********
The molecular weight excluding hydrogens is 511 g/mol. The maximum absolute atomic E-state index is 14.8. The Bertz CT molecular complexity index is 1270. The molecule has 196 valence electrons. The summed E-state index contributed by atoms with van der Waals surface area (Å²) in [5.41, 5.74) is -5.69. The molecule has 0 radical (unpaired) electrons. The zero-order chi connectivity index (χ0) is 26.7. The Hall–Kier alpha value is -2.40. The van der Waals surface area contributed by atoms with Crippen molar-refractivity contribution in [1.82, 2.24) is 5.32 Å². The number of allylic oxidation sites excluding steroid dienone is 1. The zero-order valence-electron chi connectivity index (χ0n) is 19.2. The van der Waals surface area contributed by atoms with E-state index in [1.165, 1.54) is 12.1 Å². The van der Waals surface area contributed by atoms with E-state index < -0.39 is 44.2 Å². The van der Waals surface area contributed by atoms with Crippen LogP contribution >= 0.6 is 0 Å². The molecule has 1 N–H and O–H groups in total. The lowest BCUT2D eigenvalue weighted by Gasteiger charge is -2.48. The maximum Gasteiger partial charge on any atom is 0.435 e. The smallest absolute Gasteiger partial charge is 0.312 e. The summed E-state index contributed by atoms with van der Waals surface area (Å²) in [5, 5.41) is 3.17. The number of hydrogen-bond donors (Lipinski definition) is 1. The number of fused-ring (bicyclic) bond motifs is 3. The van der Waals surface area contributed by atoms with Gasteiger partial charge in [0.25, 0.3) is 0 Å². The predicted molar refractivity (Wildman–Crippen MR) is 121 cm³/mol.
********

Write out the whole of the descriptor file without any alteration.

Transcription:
The molecular weight excluding hydrogens is 511 g/mol. The maximum absolute atomic E-state index is 14.8. The Bertz CT molecular complexity index is 1270. The molecule has 196 valence electrons. The summed E-state index contributed by atoms with van der Waals surface area (Å²) in [5.41, 5.74) is -5.69. The molecule has 0 radical (unpaired) electrons. The zero-order chi connectivity index (χ0) is 26.7. The Hall–Kier alpha value is -2.40. The van der Waals surface area contributed by atoms with Crippen molar-refractivity contribution in [1.82, 2.24) is 5.32 Å². The number of allylic oxidation sites excluding steroid dienone is 1. The zero-order valence-electron chi connectivity index (χ0n) is 19.2. The van der Waals surface area contributed by atoms with E-state index in [1.165, 1.54) is 12.1 Å². The van der Waals surface area contributed by atoms with E-state index < -0.39 is 44.2 Å². The van der Waals surface area contributed by atoms with Crippen LogP contribution >= 0.6 is 0 Å². The molecule has 1 N–H and O–H groups in total. The lowest BCUT2D eigenvalue weighted by Gasteiger charge is -2.48. The maximum Gasteiger partial charge on any atom is 0.435 e. The smallest absolute Gasteiger partial charge is 0.312 e. The summed E-state index contributed by atoms with van der Waals surface area (Å²) in [5, 5.41) is 3.17. The number of hydrogen-bond donors (Lipinski definition) is 1. The number of fused-ring (bicyclic) bond motifs is 3. The van der Waals surface area contributed by atoms with Gasteiger partial charge in [0.25, 0.3) is 0 Å². The predicted molar refractivity (Wildman–Crippen MR) is 121 cm³/mol.